I walk, then, back to the pits, where a crowd is milling around the Ferrari motorhome. “Spiderman!” I say, spying my old mate with Spanish TV3 (Catalunya’s free-to-air network station). He looks harassed. “How’s Fernando?” I ask, sure in the knowledge that he would already have had a few words. “How can we know?” he replies sadly. “Ferrari are not giving us Fernando. They say we cannot interview him because Spain is not an important country for Ferrari. I say to them but surely Santander is important to Ferrari and Santander is a Spanish company but they say that it makes no difference. Today they will not allow Fernando to talk to Spanish TV.”

The despair in his eyes is more than I want to see. F1 is struggling for ratings, for sponsors…and now this.

I leave quickly for my rental car. I want the day at T4 to remain unsullied.

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18 thoughts on “Unsullied at T4

  1. William Butcher on said:

    This is exactly why I think Windsor is one of the few racing journalists truly worth reading. His thoughts are never a waste of time.

  2. Peter, I absolutely LOVE your technical correspondence as a karting driver! Talking about the differences between drivers at T4 is awesome and simple to grasp. Thank you and keep up the great work. NBCsports is missing a proven gem in you

  3. Dear Peter: Thank you for the great observation and skillful writing in this piece. Sometimes it is easy to think that F1 is all about the cars, and little about the drivers. This feeds my enthusiasm massively, especially as I can rarely watch a race. I wish I had been there to sit on the grass and watch as well. -RDM

  4. Rob Hazell on said:

    Thank you Peter for this excellent, insightful comparison of the corresponding styles and effectiveness of the drivers and their cars.

    A great shame, as you say, that newer drivers especially don’t have any opportunity to see or compare their approach to key corners with the most effective drivers from other teams. Also that Ferrari should wish to silence Fernando to his native fans, and in the land of key business partner.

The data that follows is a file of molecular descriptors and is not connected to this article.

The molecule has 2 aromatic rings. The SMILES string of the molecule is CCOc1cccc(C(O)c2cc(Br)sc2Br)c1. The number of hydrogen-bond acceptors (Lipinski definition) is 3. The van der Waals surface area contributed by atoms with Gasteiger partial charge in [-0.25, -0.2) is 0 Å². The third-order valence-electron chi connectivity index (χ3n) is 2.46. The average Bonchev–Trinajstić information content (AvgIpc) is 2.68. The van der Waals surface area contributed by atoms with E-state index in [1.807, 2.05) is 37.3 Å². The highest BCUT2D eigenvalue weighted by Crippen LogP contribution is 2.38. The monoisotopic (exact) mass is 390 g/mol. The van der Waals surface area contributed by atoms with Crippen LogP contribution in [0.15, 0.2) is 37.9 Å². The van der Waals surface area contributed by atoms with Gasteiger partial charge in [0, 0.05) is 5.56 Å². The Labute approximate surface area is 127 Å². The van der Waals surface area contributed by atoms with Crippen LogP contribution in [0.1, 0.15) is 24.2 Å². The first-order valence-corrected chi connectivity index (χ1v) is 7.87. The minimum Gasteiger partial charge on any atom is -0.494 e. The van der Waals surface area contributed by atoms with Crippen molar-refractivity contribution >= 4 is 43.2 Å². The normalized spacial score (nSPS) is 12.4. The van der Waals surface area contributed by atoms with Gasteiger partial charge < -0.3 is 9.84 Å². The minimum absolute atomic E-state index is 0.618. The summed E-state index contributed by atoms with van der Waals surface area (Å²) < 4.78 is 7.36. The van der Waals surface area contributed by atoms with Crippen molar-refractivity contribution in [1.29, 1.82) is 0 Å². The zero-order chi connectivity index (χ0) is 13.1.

5. Paul Murray on said:

    Beautiful, vintage GP reporting….. I could read it all day

  6. Paul on said:

    Reported as though we were all there too. Thanks Peter.

  7. José Álvarez. on said:

    Beautiful article, but what that journalist said about Ferrari and Alonso has something polítical in the background. (Cataluña, part of Spain?).

  8. I’m afraid I don’t understand your second comment – but thanks for writing in.

  9. Many thanks.

  10. Thanks – very kind. I’ll be doing some more from various circuits throughout the year.

  11. Yes – very strange that Fernando isn’t allowed to mingle more with his media mates. And I wonder, before he flew to Barcelona, whether Felipe Massa watched a replay of Bruno Senna’s Williams F1 error in Q2 a couple of years ago? As it happened, Felipe did exactly the same thing in Q3. Rob and I talked about the dangers of this braking area in the Spanish GP preview.

  12. Many thanks. Pastor subsequently blew it by going off on cold tyres in Q1; Fernando started to use less of a vee as the track picked up grip; Felipe made a braking error on the back straight commensurate with the sort of stuff he was doing into T4; Kevin tried a wider entry on Saturday am but then reverted to his unique use of the early inside kerb; and Valtter indeed found grip and harmony on Saturday morning.

  13. I think it’s as much about the cars (within reason). If a car isn’t being driven absolutely on the scientific limit (as distinct from an angry 10/10ths!) then ultimately, regardless of telemetry, the technical development will just chase its tail. Many thanks for your comment.

  14. Thanks Mike. Very kind of you to say so. Although I never get to see the show, I’m sure NBC are doing a brilliant F1 job in the US. I understand that, compared with Speed/Fox they have much more mid-week behind-the-scenes F1 programming?

  15. Thanks William. Very kind. I’m far from bullet-proof but I love my sport.

  16. Pingback: Unsullied at T4 | HolaQueretaro

  17. Steve W on said:

    OK, what is it with Ferrari’s attitude about Spain and Santander? Is it Alonso? There must be more to the story here…

  18. Yes very interesting observations, reminds me of some of DSJs writings in old Motor Sports, he used to position himself in carefully selected vantage points to observe different drivers. The corporate politics in F1 do seem to have gone beyond all reason now. Take another look at the Cortina at Sebring film and watch Clark and Gurney interacting in the pits. There is real warmth between them. We never see much of that do we nowadays? Perhaps it is there but we are not allowed to see it, I cannot really say. When you say F1 is struggling for ratings, are you just referring to Spain, or everywhere? I must confess I do not buy the F1 channel. The way it is bundled with all the other stuff means it is simply not worth it for someone like myself who watches so little TV.